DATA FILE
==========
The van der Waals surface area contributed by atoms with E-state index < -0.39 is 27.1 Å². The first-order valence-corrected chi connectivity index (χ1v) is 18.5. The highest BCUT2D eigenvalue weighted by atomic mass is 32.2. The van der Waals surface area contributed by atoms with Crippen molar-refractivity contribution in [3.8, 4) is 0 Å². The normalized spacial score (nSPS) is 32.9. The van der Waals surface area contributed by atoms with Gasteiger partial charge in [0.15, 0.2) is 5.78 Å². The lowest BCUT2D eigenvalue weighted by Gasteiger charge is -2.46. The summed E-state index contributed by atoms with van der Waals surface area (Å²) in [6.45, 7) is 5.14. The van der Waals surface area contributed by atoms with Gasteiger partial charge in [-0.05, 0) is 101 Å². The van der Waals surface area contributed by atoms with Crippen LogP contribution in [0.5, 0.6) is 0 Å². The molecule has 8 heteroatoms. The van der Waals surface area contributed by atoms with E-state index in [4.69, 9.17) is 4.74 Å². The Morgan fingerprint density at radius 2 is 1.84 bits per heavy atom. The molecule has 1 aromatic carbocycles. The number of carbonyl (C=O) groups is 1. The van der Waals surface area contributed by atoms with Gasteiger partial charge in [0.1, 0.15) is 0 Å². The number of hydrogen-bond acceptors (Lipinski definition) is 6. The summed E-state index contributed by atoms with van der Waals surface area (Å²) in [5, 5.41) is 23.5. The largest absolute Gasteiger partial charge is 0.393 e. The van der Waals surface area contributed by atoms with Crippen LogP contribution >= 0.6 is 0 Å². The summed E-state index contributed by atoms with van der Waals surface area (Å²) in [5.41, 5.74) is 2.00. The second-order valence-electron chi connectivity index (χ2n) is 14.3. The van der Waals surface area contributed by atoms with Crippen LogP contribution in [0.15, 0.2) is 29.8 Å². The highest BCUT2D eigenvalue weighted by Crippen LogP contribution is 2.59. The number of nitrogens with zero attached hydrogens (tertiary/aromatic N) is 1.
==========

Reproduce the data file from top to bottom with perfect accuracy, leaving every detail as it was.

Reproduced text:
The van der Waals surface area contributed by atoms with E-state index < -0.39 is 27.1 Å². The first-order valence-corrected chi connectivity index (χ1v) is 18.5. The highest BCUT2D eigenvalue weighted by atomic mass is 32.2. The van der Waals surface area contributed by atoms with Crippen molar-refractivity contribution in [3.8, 4) is 0 Å². The normalized spacial score (nSPS) is 32.9. The van der Waals surface area contributed by atoms with Gasteiger partial charge in [0.15, 0.2) is 5.78 Å². The lowest BCUT2D eigenvalue weighted by Gasteiger charge is -2.46. The summed E-state index contributed by atoms with van der Waals surface area (Å²) in [6.45, 7) is 5.14. The van der Waals surface area contributed by atoms with Gasteiger partial charge in [-0.05, 0) is 101 Å². The van der Waals surface area contributed by atoms with Crippen LogP contribution in [0.5, 0.6) is 0 Å². The molecule has 8 heteroatoms. The van der Waals surface area contributed by atoms with E-state index in [4.69, 9.17) is 4.74 Å². The Morgan fingerprint density at radius 2 is 1.84 bits per heavy atom. The molecule has 1 aromatic carbocycles. The number of carbonyl (C=O) groups is 1. The van der Waals surface area contributed by atoms with Gasteiger partial charge in [0.1, 0.15) is 0 Å². The number of hydrogen-bond acceptors (Lipinski definition) is 6. The summed E-state index contributed by atoms with van der Waals surface area (Å²) in [5, 5.41) is 23.5. The largest absolute Gasteiger partial charge is 0.393 e. The van der Waals surface area contributed by atoms with Crippen LogP contribution >= 0.6 is 0 Å². The summed E-state index contributed by atoms with van der Waals surface area (Å²) in [5.41, 5.74) is 2.00. The second-order valence-electron chi connectivity index (χ2n) is 14.3. The van der Waals surface area contributed by atoms with Crippen LogP contribution in [0.15, 0.2) is 29.8 Å². The highest BCUT2D eigenvalue weighted by Crippen LogP contribution is 2.59. The number of nitrogens with zero attached hydrogens (tertiary/aromatic N) is 1.